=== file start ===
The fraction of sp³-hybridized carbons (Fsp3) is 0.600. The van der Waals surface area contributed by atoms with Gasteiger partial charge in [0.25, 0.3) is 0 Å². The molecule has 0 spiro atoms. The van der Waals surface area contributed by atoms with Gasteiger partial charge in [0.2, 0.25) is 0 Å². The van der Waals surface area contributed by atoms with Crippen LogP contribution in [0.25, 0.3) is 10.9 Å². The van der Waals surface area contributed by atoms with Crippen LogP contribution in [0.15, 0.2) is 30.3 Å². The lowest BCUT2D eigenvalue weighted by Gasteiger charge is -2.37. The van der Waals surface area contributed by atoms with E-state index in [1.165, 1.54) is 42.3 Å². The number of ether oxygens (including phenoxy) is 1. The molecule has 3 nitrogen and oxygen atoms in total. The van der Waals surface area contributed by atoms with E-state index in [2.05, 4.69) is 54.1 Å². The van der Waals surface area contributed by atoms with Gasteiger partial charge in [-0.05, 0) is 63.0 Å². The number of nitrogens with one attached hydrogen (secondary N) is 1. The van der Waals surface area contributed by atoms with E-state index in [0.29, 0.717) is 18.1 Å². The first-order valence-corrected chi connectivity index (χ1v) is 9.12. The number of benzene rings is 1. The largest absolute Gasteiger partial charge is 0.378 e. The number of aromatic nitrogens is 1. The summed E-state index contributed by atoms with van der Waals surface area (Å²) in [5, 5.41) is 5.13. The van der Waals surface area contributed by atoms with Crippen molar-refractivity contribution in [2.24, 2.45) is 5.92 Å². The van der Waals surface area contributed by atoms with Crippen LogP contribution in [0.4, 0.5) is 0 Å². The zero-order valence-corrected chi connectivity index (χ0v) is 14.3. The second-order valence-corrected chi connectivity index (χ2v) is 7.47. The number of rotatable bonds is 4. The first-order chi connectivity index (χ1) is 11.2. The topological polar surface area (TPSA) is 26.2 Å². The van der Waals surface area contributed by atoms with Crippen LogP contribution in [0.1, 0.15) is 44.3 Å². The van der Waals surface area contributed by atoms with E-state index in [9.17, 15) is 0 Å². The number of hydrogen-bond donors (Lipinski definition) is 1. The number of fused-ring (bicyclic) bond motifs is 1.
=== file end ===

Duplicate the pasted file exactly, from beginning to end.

The fraction of sp³-hybridized carbons (Fsp3) is 0.600. The van der Waals surface area contributed by atoms with Gasteiger partial charge in [0.25, 0.3) is 0 Å². The molecule has 0 spiro atoms. The van der Waals surface area contributed by atoms with Gasteiger partial charge in [0.2, 0.25) is 0 Å². The van der Waals surface area contributed by atoms with Crippen LogP contribution in [0.25, 0.3) is 10.9 Å². The van der Waals surface area contributed by atoms with Crippen LogP contribution in [0.15, 0.2) is 30.3 Å². The lowest BCUT2D eigenvalue weighted by Gasteiger charge is -2.37. The van der Waals surface area contributed by atoms with E-state index in [1.165, 1.54) is 42.3 Å². The number of ether oxygens (including phenoxy) is 1. The molecule has 3 nitrogen and oxygen atoms in total. The van der Waals surface area contributed by atoms with E-state index in [2.05, 4.69) is 54.1 Å². The van der Waals surface area contributed by atoms with Gasteiger partial charge in [-0.05, 0) is 63.0 Å². The number of nitrogens with one attached hydrogen (secondary N) is 1. The van der Waals surface area contributed by atoms with E-state index in [0.29, 0.717) is 18.1 Å². The first-order valence-corrected chi connectivity index (χ1v) is 9.12. The number of benzene rings is 1. The largest absolute Gasteiger partial charge is 0.378 e. The number of aromatic nitrogens is 1. The summed E-state index contributed by atoms with van der Waals surface area (Å²) in [5, 5.41) is 5.13. The van der Waals surface area contributed by atoms with Crippen molar-refractivity contribution in [2.24, 2.45) is 5.92 Å². The van der Waals surface area contributed by atoms with Crippen LogP contribution in [0.4, 0.5) is 0 Å². The zero-order valence-corrected chi connectivity index (χ0v) is 14.3. The second-order valence-corrected chi connectivity index (χ2v) is 7.47. The number of rotatable bonds is 4. The first-order chi connectivity index (χ1) is 11.2. The topological polar surface area (TPSA) is 26.2 Å². The van der Waals surface area contributed by atoms with Crippen LogP contribution in [0.1, 0.15) is 44.3 Å². The van der Waals surface area contributed by atoms with E-state index in [9.17, 15) is 0 Å². The number of hydrogen-bond donors (Lipinski definition) is 1. The number of fused-ring (bicyclic) bond motifs is 1.